I think our attitude is a huge part of our success. Once I really start working on that, everything changed for me significantly but before I get into that too much, when this comes out I just want to remind everybody my new book, Build a Rental Empire, which came out a few weeks ago, has become a number one Amazon new release. Really cool to see that happen, if you leave a review for it by April 14th, shoot me an e-mail to mark@investfourmore.com. You will get entered to win a Complete Blueprint for Successful Real Estate Investing. I’m going to pick one winner from the reviews submitted.


So far, I think there had been eight reviews so you have a very good chance of winning at this moment. Hopefully that goes up a little bit and the Complete Blueprint is the program I have to buy weekly coaching calls, e-mail coaching, 300 page guide, calls to action, video training. I have a ton of different stuff in that program. So I’m really excited to get that new book going and hopefully, I can get some more reviews on it. It’s fun for me to write books. I love seeing that.




All right, moving onto my history. I’m going to start from the very beginning. I won’t go into too much detail to bore you guys but I was born in 1979, so that makes me 37 now and when I was born, my dad had been a real estate agent for about one year. He got licensed in 1978 and before he was an agent, he had a number of different jobs but primarily, he was a school teacher.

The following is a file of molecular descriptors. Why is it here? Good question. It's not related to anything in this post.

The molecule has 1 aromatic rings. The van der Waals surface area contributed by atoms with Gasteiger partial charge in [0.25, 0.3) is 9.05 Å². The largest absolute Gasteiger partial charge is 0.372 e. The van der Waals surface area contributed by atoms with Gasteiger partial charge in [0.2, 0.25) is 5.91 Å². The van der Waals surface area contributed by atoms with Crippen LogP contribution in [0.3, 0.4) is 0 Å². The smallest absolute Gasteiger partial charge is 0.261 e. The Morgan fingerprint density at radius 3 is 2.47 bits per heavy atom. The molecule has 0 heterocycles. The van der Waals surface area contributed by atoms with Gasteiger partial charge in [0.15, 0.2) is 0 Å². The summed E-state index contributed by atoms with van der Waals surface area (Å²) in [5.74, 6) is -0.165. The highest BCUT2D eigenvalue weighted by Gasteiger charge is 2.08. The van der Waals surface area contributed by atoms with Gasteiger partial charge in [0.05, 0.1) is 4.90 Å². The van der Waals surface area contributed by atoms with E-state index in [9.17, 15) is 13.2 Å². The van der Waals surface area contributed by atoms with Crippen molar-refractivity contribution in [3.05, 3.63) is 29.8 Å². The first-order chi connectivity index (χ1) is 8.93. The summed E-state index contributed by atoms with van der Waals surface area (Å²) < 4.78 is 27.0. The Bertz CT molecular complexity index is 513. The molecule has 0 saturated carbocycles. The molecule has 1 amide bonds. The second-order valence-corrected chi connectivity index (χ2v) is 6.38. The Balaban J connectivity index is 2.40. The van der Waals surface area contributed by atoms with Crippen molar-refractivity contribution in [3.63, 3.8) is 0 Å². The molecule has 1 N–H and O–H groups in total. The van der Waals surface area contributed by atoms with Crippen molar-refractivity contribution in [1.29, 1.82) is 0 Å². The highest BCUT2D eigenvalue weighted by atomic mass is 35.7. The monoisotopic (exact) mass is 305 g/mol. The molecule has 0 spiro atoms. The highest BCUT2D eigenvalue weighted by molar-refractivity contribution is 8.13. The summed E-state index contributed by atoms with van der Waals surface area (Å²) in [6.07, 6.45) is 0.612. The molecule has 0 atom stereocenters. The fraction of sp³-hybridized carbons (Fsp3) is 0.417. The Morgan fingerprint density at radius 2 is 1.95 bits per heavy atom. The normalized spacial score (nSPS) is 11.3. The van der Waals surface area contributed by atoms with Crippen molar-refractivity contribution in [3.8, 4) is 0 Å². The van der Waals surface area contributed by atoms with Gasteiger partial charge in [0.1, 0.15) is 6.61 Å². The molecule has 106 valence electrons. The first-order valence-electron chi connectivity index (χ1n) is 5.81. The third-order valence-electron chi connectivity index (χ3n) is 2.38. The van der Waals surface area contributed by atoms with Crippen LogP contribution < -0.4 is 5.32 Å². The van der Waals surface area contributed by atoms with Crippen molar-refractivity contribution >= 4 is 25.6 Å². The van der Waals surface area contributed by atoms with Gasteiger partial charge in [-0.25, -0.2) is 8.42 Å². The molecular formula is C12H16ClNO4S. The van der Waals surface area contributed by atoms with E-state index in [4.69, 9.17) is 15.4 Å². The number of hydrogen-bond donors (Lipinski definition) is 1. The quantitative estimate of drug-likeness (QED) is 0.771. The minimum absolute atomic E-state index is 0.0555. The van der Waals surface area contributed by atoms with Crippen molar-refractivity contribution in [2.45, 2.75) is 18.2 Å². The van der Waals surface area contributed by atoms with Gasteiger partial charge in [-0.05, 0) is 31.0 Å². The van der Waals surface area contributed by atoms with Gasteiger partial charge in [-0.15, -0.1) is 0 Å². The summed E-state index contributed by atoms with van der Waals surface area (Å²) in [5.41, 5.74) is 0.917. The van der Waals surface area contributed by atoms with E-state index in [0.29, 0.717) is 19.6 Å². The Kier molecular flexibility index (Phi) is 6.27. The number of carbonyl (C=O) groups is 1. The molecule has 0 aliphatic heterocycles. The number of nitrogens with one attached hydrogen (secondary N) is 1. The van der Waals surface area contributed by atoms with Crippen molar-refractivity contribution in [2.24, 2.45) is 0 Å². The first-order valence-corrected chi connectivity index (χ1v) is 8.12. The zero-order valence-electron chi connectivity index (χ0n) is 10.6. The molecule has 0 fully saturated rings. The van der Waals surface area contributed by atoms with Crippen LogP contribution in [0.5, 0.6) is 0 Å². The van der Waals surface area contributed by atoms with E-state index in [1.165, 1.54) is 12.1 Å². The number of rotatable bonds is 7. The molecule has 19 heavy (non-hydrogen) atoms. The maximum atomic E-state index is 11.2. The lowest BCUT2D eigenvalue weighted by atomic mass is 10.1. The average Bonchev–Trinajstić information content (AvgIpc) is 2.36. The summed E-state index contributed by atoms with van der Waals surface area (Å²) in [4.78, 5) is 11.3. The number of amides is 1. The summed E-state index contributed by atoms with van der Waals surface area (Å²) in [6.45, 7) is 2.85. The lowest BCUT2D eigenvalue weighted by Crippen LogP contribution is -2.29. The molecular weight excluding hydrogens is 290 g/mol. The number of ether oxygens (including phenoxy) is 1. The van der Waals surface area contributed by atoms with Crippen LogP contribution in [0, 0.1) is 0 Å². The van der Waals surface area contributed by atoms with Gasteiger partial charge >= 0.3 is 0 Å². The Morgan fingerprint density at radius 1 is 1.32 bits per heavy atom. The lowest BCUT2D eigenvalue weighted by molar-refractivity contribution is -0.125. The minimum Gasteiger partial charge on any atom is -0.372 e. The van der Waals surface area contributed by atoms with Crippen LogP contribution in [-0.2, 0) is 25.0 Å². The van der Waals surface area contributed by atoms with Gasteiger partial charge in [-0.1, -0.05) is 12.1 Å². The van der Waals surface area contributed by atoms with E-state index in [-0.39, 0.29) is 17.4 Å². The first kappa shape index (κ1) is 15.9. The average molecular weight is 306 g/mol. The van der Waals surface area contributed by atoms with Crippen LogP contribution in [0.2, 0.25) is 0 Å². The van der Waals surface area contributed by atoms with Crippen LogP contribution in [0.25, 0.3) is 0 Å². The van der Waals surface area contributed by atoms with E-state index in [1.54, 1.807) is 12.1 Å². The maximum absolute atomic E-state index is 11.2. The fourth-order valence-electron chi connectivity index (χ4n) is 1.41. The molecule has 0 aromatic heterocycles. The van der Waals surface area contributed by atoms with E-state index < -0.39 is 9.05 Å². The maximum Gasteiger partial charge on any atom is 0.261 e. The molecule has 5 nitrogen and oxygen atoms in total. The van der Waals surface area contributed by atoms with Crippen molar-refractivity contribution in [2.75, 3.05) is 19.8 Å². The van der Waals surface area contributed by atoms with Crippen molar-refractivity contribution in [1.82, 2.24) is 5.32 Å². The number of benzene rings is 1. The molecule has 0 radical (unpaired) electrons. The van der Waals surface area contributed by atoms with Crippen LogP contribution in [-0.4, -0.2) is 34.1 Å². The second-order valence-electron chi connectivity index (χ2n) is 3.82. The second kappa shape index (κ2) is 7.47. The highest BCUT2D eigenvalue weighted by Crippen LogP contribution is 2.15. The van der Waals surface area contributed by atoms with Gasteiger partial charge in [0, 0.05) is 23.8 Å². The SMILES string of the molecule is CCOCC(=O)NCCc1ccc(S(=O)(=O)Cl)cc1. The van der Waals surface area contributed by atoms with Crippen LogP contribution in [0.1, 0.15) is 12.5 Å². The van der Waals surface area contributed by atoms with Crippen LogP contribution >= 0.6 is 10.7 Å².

He taught algebra in high school and my mom convinced him that he needed to change careers. Being a school teacher in the 70’s just was not going to cut it. They already had two kids. I was the last of three kids. So he took the jump, got into real estate and in the very beginning, he struggled like a lot of agents do but he found his niche in working with country properties.


Working on properties that have acreages, farm houses and he loved real estate from the very beginning and built a very, very successful business. 10 years later, he was doing extremely well selling a 100 houses a year basically himself and one other assistant but along the way, I used to sleep under his desk when I was three. I remember that.


He would take me to school, pick me up but a lot of times, I was with him showing houses. My mom helped him as well so I grew up around real estate and it definitely gave me an idea of what real estate is all about and maybe it was just because I wanted to be independent but I never wanted anything to do with selling houses or buying houses when I got older.


I wanted to be something else completely different. I didn’t want to be in real estate, but before I got to that point, one quick story. As many of you know, I have a Lamborghini Diablo but as I was growing up, as I was younger my parents were not into cars at all. They didn’t care, they were just transportation to them but my sister, Wendy, who was 10 years older than me was the one who got me into cars.